Learning, mentoring, artificial intelligence: Leipzig University contributes to Year of Science
The Year of Science 2019 is dedicated to the theme of “Artificial Intelligence” and will formally kick off with a meeting of experts on 19 March in Berlin. Artificial intelligence is already being put to a variety of uses in modern life. Voice-controlled assistants, self-driving cars and diagnostic procedures in medicine are a few prominent examples of the opportunities this technology offers. Now a team of scientists headed by Professor Heinz-Werner Wollersheim at Leipzig University’s Faculty of Education is exploring how artificial intelligence can support learning.
The collaborative project “Personalised competence development through scalable mentoring processes – tech4comp” was launched in October 2018. Coordinated by Leipzig University, the project brings together the TU Dresden, the Educational Technology Lab of the German Research Center for Artificial Intelligence (DFKI), Martin Luther University Halle-Wittenberg, Chemnitz University of Technology, Leipzig University of Applied Sciences, the Freie Universität Berlin and RWTH Aachen University. The partners are jointly developing concepts for personalised learning environments and mentoring for the students of today and tomorrow.
Over the next six years, the collaborative project will receive up to 12.6 million euros in funding from the Federal Ministry of Education and Research (BMBF). “On the one hand, the project is a response to how learning realities, and the ways people access learning, are changing in the digital age. On the other, we want to do justice to the diversity of our students, using technology to enable personalised access to learning,” says consortium leader Professor Heinz-Werner Wollersheim, who holds the Professorship in General Pedagogy at Leipzig University.
Together with colleagues from different disciplines, he is thus addressing the question of how best to accompany student learning today. Professor Christoph Igel contributes one of these specialist perspectives. He is Scientific Director of the DFKI’s Educational Technology Lab and Professor of Educational Technology at Chemnitz University of Technology, and has a wealth of experience in the use of artificial intelligence to support learning processes. He emphasises the relevance of different disciplines for the project: “tech4comp’s interdisciplinary orientation allows us versatile access to the field of student learning. We can thus explore different subject areas and also gain access to a broad range of methodological and research approaches from the individual disciplines.”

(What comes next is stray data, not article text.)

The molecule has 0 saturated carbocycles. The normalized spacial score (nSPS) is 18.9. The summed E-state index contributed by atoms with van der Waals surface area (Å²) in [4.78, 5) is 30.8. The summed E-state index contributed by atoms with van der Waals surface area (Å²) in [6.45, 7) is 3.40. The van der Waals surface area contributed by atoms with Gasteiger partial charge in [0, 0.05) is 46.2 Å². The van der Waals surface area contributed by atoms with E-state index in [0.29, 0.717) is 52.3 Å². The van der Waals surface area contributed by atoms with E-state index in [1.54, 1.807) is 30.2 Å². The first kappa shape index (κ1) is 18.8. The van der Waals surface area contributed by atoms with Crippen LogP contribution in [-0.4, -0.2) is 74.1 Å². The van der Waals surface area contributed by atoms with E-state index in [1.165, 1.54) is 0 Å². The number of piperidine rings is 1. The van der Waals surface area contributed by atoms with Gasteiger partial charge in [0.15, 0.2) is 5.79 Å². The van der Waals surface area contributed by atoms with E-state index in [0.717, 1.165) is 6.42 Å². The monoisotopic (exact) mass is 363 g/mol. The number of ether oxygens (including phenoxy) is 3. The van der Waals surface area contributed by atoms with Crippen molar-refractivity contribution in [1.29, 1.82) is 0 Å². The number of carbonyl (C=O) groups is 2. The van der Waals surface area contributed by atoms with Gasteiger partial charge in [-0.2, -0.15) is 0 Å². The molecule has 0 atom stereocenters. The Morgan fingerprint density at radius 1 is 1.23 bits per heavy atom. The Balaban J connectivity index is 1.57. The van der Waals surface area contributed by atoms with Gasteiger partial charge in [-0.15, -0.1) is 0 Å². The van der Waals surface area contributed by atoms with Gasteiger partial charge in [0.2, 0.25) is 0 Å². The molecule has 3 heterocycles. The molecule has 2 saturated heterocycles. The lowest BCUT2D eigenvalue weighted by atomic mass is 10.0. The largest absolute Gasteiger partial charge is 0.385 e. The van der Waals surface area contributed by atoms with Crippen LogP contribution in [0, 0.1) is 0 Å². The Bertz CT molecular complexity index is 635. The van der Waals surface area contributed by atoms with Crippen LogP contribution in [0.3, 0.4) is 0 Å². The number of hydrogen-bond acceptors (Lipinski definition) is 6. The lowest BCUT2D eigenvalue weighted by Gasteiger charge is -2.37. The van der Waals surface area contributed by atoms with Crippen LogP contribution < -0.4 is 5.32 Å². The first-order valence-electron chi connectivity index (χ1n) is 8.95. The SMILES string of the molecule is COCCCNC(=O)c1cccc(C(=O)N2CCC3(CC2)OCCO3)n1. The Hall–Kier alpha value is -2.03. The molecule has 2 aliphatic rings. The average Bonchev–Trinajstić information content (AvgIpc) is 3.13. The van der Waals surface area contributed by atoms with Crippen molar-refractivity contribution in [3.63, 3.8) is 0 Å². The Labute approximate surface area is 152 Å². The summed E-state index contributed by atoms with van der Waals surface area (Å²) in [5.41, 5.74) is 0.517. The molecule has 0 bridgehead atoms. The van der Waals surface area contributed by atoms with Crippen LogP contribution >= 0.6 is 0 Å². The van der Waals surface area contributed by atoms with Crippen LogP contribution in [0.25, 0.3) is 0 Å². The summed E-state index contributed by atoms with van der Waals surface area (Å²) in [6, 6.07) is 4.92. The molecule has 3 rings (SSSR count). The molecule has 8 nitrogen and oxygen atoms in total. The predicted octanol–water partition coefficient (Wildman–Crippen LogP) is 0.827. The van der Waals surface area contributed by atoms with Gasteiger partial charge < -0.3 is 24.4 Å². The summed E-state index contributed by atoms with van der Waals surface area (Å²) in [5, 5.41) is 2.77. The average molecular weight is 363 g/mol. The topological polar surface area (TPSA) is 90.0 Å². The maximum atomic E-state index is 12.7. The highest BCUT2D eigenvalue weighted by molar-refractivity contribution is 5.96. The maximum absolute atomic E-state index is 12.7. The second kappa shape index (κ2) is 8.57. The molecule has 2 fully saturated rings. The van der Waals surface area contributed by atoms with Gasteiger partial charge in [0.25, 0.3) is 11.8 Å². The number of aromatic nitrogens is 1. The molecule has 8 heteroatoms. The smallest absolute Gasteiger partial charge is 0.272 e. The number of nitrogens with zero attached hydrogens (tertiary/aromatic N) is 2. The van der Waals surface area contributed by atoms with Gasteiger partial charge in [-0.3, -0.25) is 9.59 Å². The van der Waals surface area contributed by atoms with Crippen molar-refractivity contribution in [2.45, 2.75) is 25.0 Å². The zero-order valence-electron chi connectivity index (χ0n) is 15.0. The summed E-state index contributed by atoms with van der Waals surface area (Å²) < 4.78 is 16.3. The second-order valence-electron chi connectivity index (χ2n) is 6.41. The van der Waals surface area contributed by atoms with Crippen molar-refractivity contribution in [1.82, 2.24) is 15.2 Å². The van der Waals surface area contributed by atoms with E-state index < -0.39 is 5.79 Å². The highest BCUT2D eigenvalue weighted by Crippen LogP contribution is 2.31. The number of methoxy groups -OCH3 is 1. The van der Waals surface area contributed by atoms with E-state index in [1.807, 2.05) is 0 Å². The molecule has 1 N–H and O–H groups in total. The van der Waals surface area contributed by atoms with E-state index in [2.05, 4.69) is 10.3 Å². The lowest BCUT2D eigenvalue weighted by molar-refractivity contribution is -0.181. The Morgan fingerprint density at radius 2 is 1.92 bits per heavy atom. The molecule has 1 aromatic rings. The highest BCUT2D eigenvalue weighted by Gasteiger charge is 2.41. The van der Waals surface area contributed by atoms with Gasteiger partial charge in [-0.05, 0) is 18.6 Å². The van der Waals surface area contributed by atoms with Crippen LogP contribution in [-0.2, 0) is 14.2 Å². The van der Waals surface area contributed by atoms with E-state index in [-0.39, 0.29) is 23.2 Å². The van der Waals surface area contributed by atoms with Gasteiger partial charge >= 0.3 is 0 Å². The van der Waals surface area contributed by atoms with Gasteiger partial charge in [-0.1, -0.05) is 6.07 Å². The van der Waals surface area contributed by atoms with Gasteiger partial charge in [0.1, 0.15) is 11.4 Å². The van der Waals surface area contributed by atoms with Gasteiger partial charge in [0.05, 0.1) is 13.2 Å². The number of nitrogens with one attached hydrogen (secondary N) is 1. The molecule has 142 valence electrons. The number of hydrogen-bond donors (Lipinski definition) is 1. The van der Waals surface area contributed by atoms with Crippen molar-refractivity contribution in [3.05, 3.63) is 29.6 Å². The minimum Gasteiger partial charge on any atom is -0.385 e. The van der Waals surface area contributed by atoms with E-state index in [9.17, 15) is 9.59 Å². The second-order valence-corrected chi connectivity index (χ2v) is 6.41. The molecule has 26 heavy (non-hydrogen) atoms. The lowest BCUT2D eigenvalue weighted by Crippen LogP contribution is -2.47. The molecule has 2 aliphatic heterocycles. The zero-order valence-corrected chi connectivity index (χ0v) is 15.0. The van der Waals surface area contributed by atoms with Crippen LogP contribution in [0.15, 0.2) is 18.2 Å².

Which methods and tools are suitable for teaching in the various disciplines, and just how artificial intelligence can accompany students in their learning process, will be investigated in the field and tested for practical suitability together with students. Following successful evaluation, the resulting resources will be made available in the long term as support systems for higher education.
Contact for scientific information:
Network coordination and sub-project manager, “Central Management and Didactic Modelling”
Professor Heinz-Werner Wollersheim
Faculty of Education
Chair of General Pedagogy
Dittrichring 5–7, 04109 Leipzig